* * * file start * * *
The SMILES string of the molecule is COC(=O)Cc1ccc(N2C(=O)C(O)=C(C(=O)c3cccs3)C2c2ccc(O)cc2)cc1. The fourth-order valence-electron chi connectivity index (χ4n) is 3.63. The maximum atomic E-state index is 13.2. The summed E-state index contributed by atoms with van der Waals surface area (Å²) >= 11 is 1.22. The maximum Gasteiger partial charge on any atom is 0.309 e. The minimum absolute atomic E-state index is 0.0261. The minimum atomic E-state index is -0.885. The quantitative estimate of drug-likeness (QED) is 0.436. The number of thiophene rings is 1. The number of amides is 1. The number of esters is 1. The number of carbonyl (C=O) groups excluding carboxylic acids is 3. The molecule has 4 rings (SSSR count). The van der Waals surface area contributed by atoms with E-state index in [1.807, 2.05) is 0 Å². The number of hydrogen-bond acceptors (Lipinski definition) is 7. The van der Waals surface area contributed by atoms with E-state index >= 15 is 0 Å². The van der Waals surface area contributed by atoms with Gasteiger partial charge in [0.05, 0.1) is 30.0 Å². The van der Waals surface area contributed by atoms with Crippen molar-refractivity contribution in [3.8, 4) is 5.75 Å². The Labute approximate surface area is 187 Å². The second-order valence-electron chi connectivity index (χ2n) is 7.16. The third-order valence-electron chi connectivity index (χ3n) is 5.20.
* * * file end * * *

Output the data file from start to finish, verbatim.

The SMILES string of the molecule is COC(=O)Cc1ccc(N2C(=O)C(O)=C(C(=O)c3cccs3)C2c2ccc(O)cc2)cc1. The fourth-order valence-electron chi connectivity index (χ4n) is 3.63. The maximum atomic E-state index is 13.2. The summed E-state index contributed by atoms with van der Waals surface area (Å²) >= 11 is 1.22. The maximum Gasteiger partial charge on any atom is 0.309 e. The minimum absolute atomic E-state index is 0.0261. The minimum atomic E-state index is -0.885. The quantitative estimate of drug-likeness (QED) is 0.436. The number of thiophene rings is 1. The number of amides is 1. The number of esters is 1. The number of carbonyl (C=O) groups excluding carboxylic acids is 3. The molecule has 4 rings (SSSR count). The van der Waals surface area contributed by atoms with E-state index in [1.807, 2.05) is 0 Å². The number of hydrogen-bond acceptors (Lipinski definition) is 7. The van der Waals surface area contributed by atoms with E-state index >= 15 is 0 Å². The van der Waals surface area contributed by atoms with Gasteiger partial charge in [0.05, 0.1) is 30.0 Å². The van der Waals surface area contributed by atoms with Crippen molar-refractivity contribution in [3.8, 4) is 5.75 Å². The Labute approximate surface area is 187 Å². The second-order valence-electron chi connectivity index (χ2n) is 7.16. The third-order valence-electron chi connectivity index (χ3n) is 5.20.